Jack Shuler is John and Christine Warner professor and associate professor of English at Denison University where he teaches American literature, Black Studies, and narrative non-fiction writing. He holds a Ph.D. in English (Graduate Center – CUNY, 2007) and an MFA in Poetry (Brooklyn College, 2001).

He is the author of Calling Out Liberty: The Stono Slave Rebellion and the Universal Struggle for Human Rights (Mississippi University Press, 2009), Blood and Bone: Truth and Reconciliation in a Southern Town (University of South Carolina Press, 2012), and The Thirteenth Turn: A History of the Noose (PublicAffairs, 2014).

Shuler’s writing has appeared in The Atlantic, The Christian Science Monitor, Salon, Los Angeles Times, Truthout, Cleveland Plain DealerJournal of Southern History,  Columbia Journal of American Studies, Hanging Loose, and Failbetter, among others.

He has been on HuffPost Live and on WNPR, WOSU, KERA, and Pacifica radio stations.

Before teaching at Denison, Shuler taught at Brooklyn College and worked as a project and development director for the Brooklyn College Community Partnership, an organization working to expose youth in under-served communities to the college experience. Shuler was born and raised in Orangeburg, South Carolina.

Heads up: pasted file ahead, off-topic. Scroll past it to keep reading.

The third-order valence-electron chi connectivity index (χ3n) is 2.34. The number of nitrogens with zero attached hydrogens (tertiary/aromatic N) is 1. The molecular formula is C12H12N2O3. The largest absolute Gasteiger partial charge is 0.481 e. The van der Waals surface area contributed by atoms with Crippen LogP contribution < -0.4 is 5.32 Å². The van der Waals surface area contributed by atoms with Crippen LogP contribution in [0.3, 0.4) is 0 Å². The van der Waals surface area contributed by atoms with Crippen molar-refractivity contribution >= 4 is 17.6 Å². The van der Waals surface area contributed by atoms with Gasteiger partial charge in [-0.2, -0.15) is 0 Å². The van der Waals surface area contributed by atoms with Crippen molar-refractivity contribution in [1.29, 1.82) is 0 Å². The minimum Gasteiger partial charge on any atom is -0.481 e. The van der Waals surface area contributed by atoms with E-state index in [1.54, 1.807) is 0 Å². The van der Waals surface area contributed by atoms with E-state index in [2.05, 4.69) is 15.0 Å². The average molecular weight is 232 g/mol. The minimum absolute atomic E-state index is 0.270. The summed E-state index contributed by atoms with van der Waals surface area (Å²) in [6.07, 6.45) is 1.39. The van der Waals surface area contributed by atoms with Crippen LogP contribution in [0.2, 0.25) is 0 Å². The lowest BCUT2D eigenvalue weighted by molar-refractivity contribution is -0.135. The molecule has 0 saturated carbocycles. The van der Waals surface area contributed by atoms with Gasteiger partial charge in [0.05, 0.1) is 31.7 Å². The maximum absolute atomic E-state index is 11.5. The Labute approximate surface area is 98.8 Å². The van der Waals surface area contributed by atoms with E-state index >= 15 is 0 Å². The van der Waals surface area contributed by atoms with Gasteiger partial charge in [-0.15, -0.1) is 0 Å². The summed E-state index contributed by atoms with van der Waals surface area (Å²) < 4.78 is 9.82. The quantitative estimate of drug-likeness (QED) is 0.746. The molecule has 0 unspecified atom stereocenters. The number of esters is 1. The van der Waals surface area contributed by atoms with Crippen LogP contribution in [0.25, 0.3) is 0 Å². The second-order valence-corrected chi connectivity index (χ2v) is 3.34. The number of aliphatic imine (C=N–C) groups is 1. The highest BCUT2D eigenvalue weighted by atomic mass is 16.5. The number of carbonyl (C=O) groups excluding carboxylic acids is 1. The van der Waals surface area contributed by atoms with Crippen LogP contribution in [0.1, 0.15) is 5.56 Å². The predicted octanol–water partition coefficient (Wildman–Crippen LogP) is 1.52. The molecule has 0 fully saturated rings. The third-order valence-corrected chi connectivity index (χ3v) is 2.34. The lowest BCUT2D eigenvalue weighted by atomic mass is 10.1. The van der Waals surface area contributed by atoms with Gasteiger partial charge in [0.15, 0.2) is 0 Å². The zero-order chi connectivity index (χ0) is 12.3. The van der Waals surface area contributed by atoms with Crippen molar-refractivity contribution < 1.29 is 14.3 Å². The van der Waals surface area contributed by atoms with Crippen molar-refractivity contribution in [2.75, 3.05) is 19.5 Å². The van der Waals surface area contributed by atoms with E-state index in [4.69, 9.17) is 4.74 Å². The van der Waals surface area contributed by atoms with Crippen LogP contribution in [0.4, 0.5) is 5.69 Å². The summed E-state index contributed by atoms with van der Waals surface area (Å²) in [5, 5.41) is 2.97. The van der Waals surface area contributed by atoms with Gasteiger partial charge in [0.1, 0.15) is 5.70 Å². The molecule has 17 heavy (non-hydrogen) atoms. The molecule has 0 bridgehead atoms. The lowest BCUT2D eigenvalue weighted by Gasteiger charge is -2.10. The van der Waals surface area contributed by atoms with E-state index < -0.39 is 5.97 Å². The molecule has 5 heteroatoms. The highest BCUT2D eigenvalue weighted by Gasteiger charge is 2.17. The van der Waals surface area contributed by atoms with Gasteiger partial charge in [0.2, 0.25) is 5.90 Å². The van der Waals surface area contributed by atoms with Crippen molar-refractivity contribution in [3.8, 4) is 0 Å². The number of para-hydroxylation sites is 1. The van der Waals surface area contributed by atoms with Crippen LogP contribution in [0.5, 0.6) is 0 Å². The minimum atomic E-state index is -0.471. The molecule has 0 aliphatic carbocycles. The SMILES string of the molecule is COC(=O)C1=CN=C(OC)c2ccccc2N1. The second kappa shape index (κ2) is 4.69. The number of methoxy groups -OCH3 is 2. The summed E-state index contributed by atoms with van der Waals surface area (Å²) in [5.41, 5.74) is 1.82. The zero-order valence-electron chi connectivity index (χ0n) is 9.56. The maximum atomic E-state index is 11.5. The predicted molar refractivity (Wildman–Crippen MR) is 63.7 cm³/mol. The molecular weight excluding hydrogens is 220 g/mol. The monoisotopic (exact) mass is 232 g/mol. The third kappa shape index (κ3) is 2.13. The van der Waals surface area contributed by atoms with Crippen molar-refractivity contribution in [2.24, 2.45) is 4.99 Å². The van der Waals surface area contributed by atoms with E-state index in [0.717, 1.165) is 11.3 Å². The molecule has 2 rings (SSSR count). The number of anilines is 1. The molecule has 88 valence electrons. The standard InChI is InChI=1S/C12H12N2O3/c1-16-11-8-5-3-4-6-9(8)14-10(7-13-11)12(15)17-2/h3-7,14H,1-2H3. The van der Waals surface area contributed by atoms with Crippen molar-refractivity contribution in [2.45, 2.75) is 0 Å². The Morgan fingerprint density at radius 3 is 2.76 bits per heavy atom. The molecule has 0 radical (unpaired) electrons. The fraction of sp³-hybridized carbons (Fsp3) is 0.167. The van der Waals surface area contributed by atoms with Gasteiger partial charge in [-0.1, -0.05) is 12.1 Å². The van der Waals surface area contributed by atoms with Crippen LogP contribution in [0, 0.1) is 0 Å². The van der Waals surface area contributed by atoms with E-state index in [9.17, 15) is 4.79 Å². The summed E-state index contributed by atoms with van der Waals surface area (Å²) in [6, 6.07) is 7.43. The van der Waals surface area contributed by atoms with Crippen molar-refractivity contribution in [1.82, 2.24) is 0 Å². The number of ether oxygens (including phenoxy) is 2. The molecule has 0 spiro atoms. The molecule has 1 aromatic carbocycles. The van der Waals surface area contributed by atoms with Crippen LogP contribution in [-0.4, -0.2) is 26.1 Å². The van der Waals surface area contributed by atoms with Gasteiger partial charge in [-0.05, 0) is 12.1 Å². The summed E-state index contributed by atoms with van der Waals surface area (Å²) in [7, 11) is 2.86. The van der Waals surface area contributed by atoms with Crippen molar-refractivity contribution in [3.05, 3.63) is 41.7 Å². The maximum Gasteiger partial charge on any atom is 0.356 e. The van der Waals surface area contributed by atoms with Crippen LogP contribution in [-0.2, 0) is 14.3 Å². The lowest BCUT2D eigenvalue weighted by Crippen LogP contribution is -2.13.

Jack Shuler is represented by Elise Capron at Sandra Dijkstra Literary Agency

Twitter: @jackshuler




Selected Past Appearances

Grinnell College; Huffington Post Live; Colin McEnroe Show, WNPR Connecticut Public Radio; University of Dayton; Letters and Politics-Pacifica Radio; Decatur Book Festival; Think-KERA; University of Tromso; University of Utrecht; UU Southeast District Racial Justice Conference; National Conference on Diversity, Race, and Learning, The Ohio State University; Kenyon College; Denison University; All Sides with Ann Fisher-WOSU; SC Center for the Book; Landrum Public Library; Charleston County Public Library; SC Book Festival; Avery Research Center; Carolina Lowcountry and Atlantic World, College of Charleston; SC Book Festival;  Institute for the Study of Dutch Slavery; Gilder Lehrman Center at Yale University.